Global Payments Inc. shares were on the rise in Thursday trading after the company topped earnings expectations and gave a more positive view of the synergies that could result from its Total System Services deal.
The company delivered third-quarter adjusted earnings per share of $1.70 on revenue of $1.3 billion, coming in ahead of the FactSet consensus, which called for $1.66 and $1.2 billion, respectively. The company also boosted its revenue- and cost-synergy targets by $25 billion each. Global Payments GPN, +2.51% now expects more than $125 million in revenue synergies and more than $325 million in cost savings as a result of the merger, which closed on Sept. 18.
Chief Executive Jeff Sloan told MarketWatch that the company began its integration planning in August “in earnest” and was able to get more data on the Total System Services, or TSYS, business once the deal officially closed a month later. “I think it’s just an across-the-board sense that we’re far ahead of where we would typically be on execution planning,” he said.
“Global Payments already raised its cost- and revenue-synergy guidance, and we believe it is likely Global Payments will exceed those new, higher targets over the next three years,” wrote Piper Jaffray’s Jason Deleeuw, who rates the stock overweight with a $198 target price.
Global Payments also announced that it has reached a deal to purchase the merchant portfolio of Desjardins, a Canadian bank. The agreement will give Global Payments the bank’s portfolio of about 40,000 merchants as well as an exclusive referral partnership to provide acquiring solutions to Desjardins clients for the next 10 years. The deal is expected to boost Global Payments’ Canadian business by about $70 million.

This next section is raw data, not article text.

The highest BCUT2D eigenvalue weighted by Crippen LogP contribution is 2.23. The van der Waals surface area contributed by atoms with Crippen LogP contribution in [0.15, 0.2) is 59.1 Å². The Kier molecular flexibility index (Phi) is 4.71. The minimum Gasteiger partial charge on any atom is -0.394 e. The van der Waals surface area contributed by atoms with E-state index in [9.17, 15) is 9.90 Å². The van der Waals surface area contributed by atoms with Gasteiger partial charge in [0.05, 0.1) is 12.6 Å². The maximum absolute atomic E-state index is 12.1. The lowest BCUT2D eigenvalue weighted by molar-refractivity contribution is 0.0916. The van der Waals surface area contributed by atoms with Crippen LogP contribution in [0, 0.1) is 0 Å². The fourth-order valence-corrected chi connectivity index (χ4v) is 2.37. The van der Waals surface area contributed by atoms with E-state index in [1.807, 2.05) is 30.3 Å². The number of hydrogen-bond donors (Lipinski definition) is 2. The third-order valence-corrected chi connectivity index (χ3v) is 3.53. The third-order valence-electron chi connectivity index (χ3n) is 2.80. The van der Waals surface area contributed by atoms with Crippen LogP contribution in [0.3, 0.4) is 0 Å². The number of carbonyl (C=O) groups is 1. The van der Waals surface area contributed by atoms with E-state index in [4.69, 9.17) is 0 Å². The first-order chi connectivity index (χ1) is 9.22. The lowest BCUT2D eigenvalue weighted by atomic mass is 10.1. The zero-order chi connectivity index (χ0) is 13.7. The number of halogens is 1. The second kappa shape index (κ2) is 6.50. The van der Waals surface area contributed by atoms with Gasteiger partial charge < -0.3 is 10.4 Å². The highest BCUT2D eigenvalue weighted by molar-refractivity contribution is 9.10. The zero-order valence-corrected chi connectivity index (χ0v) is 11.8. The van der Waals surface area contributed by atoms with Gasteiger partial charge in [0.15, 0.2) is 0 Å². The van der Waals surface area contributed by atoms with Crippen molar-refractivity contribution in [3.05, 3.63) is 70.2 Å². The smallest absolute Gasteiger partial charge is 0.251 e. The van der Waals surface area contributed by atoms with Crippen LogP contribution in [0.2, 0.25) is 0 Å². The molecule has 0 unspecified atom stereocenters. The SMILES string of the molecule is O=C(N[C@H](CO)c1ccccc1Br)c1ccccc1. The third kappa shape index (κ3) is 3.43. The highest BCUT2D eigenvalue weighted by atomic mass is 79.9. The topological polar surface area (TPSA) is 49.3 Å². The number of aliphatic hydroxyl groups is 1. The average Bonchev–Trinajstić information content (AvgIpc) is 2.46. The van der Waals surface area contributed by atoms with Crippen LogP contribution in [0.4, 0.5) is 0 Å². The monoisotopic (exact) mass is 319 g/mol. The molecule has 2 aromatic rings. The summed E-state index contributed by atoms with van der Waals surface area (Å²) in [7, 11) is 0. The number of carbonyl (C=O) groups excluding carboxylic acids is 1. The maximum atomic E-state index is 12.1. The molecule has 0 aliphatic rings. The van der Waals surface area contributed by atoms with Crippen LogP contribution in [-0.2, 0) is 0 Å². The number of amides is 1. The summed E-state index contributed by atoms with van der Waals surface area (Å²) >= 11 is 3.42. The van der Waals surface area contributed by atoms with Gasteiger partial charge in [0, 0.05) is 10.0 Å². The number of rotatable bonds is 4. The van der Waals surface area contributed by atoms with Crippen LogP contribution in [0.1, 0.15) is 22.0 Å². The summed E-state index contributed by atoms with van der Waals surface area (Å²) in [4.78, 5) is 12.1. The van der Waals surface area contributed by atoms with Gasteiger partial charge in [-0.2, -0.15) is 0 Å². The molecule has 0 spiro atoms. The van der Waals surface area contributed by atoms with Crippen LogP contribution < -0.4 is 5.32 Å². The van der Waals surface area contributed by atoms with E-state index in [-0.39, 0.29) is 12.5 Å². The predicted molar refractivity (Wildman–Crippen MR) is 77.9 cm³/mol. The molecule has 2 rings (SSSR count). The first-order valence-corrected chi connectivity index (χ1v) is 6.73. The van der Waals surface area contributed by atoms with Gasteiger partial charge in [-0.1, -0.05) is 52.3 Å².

The company announced another partnership arrangement with Citigroup C, -1.84% , which is to be focused on Global Payments’ e-commerce and omnichannel offering.
Sloan said that Global Payments saw a rebound in its U.K. business, with revenue accelerating to mid-single-digit organic growth — a “surprise,” given the Brexit overhang. He’s hopeful that the Dec. 12 election will remove that overhang. Sloan also sees the combined company as being positioned for the implementation of Secure Commerce Authentication (SCA) rules in Europe, which are meant to add more verification to purchases. The implementation of this regulation has been largely delayed for a year.
“Because we combine [TSYS’s] view of the issuer market with our view of the acquiring market, when consumers use their digital wallets or cards at merchants that are customers of ours, we see both sides of the transaction, so we don’t need to go to the networks to approve those under SCA protocol,” he said. “I actually think that’s a positive for our business that Global Payments and TSYS are going to do together because we can emulate functions Visa V, -0.30% and Mastercard MA, +0.24% can do without having to pay a fee to the networks.”
Global Payments’ all-stock deal for TSYS was one of three megamergers in the payments industry this year. In the others, Fiserv Inc. FISV, -0.42% combined with First Data, while Fidelity National Information Services Inc. FIS, -0.46% did a deal for Worldpay.
Global Payments shares have gained 64% so far this year, while the S&P 500 SPX, -0.66% has risen 21%.